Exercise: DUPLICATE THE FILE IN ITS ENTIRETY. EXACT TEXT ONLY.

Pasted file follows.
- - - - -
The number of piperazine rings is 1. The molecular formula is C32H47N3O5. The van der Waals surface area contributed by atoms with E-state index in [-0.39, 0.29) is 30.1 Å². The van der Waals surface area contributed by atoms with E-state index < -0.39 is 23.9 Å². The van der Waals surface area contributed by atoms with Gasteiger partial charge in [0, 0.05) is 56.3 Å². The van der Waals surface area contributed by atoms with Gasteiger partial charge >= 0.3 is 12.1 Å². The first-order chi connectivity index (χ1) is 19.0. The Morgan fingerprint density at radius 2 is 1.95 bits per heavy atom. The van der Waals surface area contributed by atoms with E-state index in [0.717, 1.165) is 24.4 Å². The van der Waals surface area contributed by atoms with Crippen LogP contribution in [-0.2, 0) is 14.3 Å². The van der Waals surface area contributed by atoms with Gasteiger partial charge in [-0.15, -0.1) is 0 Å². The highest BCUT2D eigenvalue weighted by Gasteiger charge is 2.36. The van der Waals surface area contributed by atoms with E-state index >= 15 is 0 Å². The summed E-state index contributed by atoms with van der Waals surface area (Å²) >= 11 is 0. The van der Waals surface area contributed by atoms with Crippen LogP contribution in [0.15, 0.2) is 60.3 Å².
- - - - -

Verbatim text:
The number of piperazine rings is 1. The molecular formula is C32H47N3O5. The van der Waals surface area contributed by atoms with E-state index in [-0.39, 0.29) is 30.1 Å². The van der Waals surface area contributed by atoms with E-state index < -0.39 is 23.9 Å². The van der Waals surface area contributed by atoms with Gasteiger partial charge in [0, 0.05) is 56.3 Å². The van der Waals surface area contributed by atoms with Gasteiger partial charge >= 0.3 is 12.1 Å². The first-order chi connectivity index (χ1) is 19.0. The Morgan fingerprint density at radius 2 is 1.95 bits per heavy atom. The van der Waals surface area contributed by atoms with E-state index in [0.717, 1.165) is 24.4 Å². The van der Waals surface area contributed by atoms with Crippen LogP contribution in [-0.2, 0) is 14.3 Å². The van der Waals surface area contributed by atoms with Gasteiger partial charge in [-0.15, -0.1) is 0 Å². The highest BCUT2D eigenvalue weighted by Gasteiger charge is 2.36. The van der Waals surface area contributed by atoms with E-state index >= 15 is 0 Å². The summed E-state index contributed by atoms with van der Waals surface area (Å²) >= 11 is 0. The van der Waals surface area contributed by atoms with Crippen LogP contribution in [0.15, 0.2) is 60.3 Å².